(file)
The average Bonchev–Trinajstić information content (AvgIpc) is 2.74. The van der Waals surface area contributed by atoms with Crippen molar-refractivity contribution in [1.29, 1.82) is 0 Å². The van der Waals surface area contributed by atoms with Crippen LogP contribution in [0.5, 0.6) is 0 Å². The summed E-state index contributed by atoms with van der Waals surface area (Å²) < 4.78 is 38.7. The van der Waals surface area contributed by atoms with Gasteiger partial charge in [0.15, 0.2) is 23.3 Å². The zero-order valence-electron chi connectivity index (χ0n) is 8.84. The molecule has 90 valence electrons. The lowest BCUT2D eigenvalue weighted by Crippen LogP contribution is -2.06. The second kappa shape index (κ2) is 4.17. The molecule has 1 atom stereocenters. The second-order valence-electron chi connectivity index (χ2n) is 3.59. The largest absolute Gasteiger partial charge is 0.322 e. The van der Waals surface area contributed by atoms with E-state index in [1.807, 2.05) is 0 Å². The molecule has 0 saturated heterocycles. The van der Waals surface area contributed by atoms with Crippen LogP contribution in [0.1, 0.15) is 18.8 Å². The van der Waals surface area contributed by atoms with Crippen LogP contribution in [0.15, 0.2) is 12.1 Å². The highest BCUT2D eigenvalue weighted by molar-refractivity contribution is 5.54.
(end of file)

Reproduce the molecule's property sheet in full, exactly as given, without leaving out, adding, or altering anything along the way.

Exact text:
The average Bonchev–Trinajstić information content (AvgIpc) is 2.74. The van der Waals surface area contributed by atoms with Crippen molar-refractivity contribution in [1.29, 1.82) is 0 Å². The van der Waals surface area contributed by atoms with Crippen LogP contribution in [0.5, 0.6) is 0 Å². The summed E-state index contributed by atoms with van der Waals surface area (Å²) < 4.78 is 38.7. The van der Waals surface area contributed by atoms with Gasteiger partial charge in [0.15, 0.2) is 23.3 Å². The zero-order valence-electron chi connectivity index (χ0n) is 8.84. The molecule has 90 valence electrons. The lowest BCUT2D eigenvalue weighted by Crippen LogP contribution is -2.06. The second kappa shape index (κ2) is 4.17. The molecule has 1 atom stereocenters. The second-order valence-electron chi connectivity index (χ2n) is 3.59. The largest absolute Gasteiger partial charge is 0.322 e. The van der Waals surface area contributed by atoms with E-state index in [1.807, 2.05) is 0 Å². The molecule has 0 saturated heterocycles. The van der Waals surface area contributed by atoms with Crippen LogP contribution in [0.1, 0.15) is 18.8 Å². The van der Waals surface area contributed by atoms with Crippen LogP contribution in [0.15, 0.2) is 12.1 Å². The highest BCUT2D eigenvalue weighted by molar-refractivity contribution is 5.54.